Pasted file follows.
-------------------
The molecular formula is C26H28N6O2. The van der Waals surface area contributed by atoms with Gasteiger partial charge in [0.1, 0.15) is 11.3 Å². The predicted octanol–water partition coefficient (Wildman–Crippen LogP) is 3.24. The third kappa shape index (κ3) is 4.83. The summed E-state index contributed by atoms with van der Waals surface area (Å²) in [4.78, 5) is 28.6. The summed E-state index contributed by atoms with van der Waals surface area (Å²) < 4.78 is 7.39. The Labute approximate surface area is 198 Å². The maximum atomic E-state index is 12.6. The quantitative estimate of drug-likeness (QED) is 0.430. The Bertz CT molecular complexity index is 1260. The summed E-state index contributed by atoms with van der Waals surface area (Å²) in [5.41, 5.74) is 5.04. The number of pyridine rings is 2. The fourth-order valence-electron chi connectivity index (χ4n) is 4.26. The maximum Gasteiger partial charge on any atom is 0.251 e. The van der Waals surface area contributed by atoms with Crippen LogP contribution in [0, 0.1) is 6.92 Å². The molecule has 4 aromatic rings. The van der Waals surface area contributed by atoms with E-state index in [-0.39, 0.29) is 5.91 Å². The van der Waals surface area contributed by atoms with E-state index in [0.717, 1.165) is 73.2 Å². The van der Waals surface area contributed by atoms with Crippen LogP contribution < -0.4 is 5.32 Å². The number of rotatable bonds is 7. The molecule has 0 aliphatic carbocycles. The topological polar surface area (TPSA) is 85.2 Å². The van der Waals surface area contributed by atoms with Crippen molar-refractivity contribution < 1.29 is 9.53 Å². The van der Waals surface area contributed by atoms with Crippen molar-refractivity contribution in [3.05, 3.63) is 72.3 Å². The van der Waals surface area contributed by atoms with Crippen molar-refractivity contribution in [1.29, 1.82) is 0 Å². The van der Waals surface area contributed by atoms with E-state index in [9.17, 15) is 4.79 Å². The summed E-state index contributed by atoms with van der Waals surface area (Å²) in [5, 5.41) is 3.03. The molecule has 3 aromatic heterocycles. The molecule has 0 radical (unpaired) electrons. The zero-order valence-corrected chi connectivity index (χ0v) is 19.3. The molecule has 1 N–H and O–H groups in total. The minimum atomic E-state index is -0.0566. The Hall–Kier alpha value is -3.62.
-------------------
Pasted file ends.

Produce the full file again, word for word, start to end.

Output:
The molecular formula is C26H28N6O2. The van der Waals surface area contributed by atoms with Gasteiger partial charge in [0.1, 0.15) is 11.3 Å². The predicted octanol–water partition coefficient (Wildman–Crippen LogP) is 3.24. The third kappa shape index (κ3) is 4.83. The summed E-state index contributed by atoms with van der Waals surface area (Å²) in [4.78, 5) is 28.6. The summed E-state index contributed by atoms with van der Waals surface area (Å²) < 4.78 is 7.39. The Labute approximate surface area is 198 Å². The maximum atomic E-state index is 12.6. The quantitative estimate of drug-likeness (QED) is 0.430. The Bertz CT molecular complexity index is 1260. The summed E-state index contributed by atoms with van der Waals surface area (Å²) in [5.41, 5.74) is 5.04. The number of pyridine rings is 2. The fourth-order valence-electron chi connectivity index (χ4n) is 4.26. The maximum Gasteiger partial charge on any atom is 0.251 e. The van der Waals surface area contributed by atoms with Crippen LogP contribution in [0, 0.1) is 6.92 Å². The molecule has 4 aromatic rings. The van der Waals surface area contributed by atoms with E-state index in [-0.39, 0.29) is 5.91 Å². The van der Waals surface area contributed by atoms with E-state index in [0.717, 1.165) is 73.2 Å². The van der Waals surface area contributed by atoms with Crippen LogP contribution < -0.4 is 5.32 Å². The number of rotatable bonds is 7. The molecule has 0 aliphatic carbocycles. The topological polar surface area (TPSA) is 85.2 Å². The van der Waals surface area contributed by atoms with Crippen molar-refractivity contribution < 1.29 is 9.53 Å². The van der Waals surface area contributed by atoms with Crippen molar-refractivity contribution in [3.05, 3.63) is 72.3 Å². The van der Waals surface area contributed by atoms with Crippen molar-refractivity contribution in [1.29, 1.82) is 0 Å². The van der Waals surface area contributed by atoms with E-state index in [9.17, 15) is 4.79 Å². The summed E-state index contributed by atoms with van der Waals surface area (Å²) in [5, 5.41) is 3.03. The molecule has 3 aromatic heterocycles. The molecule has 0 radical (unpaired) electrons. The zero-order valence-corrected chi connectivity index (χ0v) is 19.3. The molecule has 1 N–H and O–H groups in total. The minimum atomic E-state index is -0.0566. The Hall–Kier alpha value is -3.62.